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Showing posts from October, 2012

Cracks and Cement

October 24
When I sit on the door step of my little balcony, I sometimes feel like a baby giraffe because my legs seem too long and gangly, my knees too knobby. The step is like my meditation spot. It is not particularly comfortable but usually when I am perched there it is quiet, and peaceful. It overlooks the alley and yes, there are the dark green dumpsters but there are also a lot of trees, tall, short, round, full.
As Fall slowly packs up to leave, the bright yellows and reds are darkening to a rustier orange, more moldy brownish, and the wind has been flying around crazily, shaking the boughs and branches, making the leaves fall. There are two trees that I am likely to notice when I first look up from my knobby knees – one is sturdy with many branches and these days alive with tiny bright yellow leaves, the other is really tall and all his leaves are gone, its branches are skinny and bare. Today was the kind of day my eyes settled on the sad tall tree.
The other day I was sittin…

Puzzle Project 1: The Coffee Lady

October 22
It was a really small office, and as befits a research nonprofit organization, it was located in a residential area in Karachi, had ugly, beige walls, old computers and unflattering white tube-light. I usually sat by myself in a room away from the other staff, entering data about important social issues. I have to admit, I wouldn’t have scored very high on a job satisfaction survey.
I must have seen the chotta (who often is not a small boy as the nickname indicates but in fact a grown-up individual) bringing in a tray of cups that had something very creamy and frothy – not tea. What’s that? I asked him as he passed me by and he told me it was coffee for “sahib jee”. Interesting. Could I have some too? Sure, and some minutes later I had my own cup of sweet but strong milky coffee with enough froth to make a mustache.
One day I decided to go up to the kitchen to ask for coffee myself, probably because chotta was too busy or on leave. The kitchen was on the second floor, in the …

Parts of the Puzzle Project

October 21
I like where I am right now. St Louis is an explosion of bright colors, its streets are easels and god is spilling red, yellow, orange and green all over the place. Some parts of the city are so beautiful it really takes my breath away. Sidewalks are permanently covered in dry, crunchy leaves, a child’s paradise, better than any trampoline I think! The weather doesn’t really remember if it is summer or winter and every now and then we get a day warm enough to wear t-shirts.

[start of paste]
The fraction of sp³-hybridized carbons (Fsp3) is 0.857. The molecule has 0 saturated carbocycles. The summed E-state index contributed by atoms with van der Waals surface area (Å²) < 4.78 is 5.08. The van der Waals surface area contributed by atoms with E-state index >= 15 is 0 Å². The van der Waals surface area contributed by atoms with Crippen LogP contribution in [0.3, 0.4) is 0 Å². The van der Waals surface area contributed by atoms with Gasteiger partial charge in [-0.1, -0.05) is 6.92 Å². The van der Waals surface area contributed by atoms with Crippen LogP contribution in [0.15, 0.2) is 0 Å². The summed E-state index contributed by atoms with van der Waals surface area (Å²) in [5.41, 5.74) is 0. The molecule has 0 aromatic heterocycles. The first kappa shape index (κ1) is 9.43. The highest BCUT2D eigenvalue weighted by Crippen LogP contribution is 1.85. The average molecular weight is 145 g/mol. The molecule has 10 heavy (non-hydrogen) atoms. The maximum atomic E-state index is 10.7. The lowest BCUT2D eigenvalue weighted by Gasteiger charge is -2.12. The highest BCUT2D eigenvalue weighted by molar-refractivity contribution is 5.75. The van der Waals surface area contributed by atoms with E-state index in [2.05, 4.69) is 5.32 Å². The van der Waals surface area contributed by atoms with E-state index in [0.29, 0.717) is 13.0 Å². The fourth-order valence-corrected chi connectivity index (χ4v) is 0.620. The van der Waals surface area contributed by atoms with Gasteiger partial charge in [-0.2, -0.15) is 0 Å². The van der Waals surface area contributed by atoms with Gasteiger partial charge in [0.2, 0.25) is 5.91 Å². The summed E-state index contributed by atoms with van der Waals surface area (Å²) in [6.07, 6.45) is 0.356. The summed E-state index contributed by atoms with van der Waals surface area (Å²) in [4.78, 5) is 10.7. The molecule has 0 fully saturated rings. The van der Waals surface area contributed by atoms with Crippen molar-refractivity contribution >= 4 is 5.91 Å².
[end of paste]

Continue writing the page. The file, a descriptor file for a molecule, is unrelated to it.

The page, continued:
And as much as I hate dreary days now, sometimes a cloudy, overcast sky just makes the fall colors stand out even more, it’s kind of like the trees are playing Holi!
Anyways, so its mid-semester and I seem to have gotten the hang of homework, work-work and house-work. I still stress out about crumbs, but less so about group projects that loom around the corner, despite all telltale signs suggesting people are not going to be quite the go-getter types that one would want to have in one’s group. I’ve gone …

Snapshots I

October 6
I remember the exact moment when I became an addict. I was sitting by a wide window overlooking trees newly painted by the season. It was Fall because leaves had taken up new disguises, bright orange like pumpkins that sat on doorsteps of overzealous families weeks before Halloween, and dark red like the color of bricks that burn in kilns on the outskirts of Lahore, and new yellow, like the crayon little kids use to color in their suns. The sharp gray outline of the house next door cut off the scene abruptly. The smell of spiced caramel hung in the air – candles burnt low in their glass houses.
The wind was too cold for a day in early Fall and I couldn’t tell the smoke from my breath. It was deathly quiet save for the faint strains of a piano. My mind was at peace, and my heart beat slowly, serene and regular in its rhythm. My hands were cold because I had the window open, and when I inhaled, the end of the cigarette lit up like a firefly had come to rest on it, I inhaled and…

Wiring

September 18
Songs can be like pale helium balloons, that float by silently and if want, you can reach out, grab a hold and then float into the past. Float into a memory like walking through a curtain of shimmery air, where my past exists in holograms, images projected onto white surfaces.
If I traded it all, if I gave it all away For one thing, just for one thing…
I close my eyes, and the less-than-literary Game of Thrones, and lean back on the plaid sofa. The song reminds me of a walk around campus, with headphones plugged in my ears and nostalgia tearing up my eyes even then – the last few weeks of college and something about the wistfulness of that song that made me think of how much I was going to miss it. I remember feeling the weight of an end, how heavy a book feels when it ends and each chapter meant so much to you, and I remember thinking to myself, I’m going to miss this so much, and I open my eyes to a dim evening three years later. And I do, I miss it so much.
The smell of t…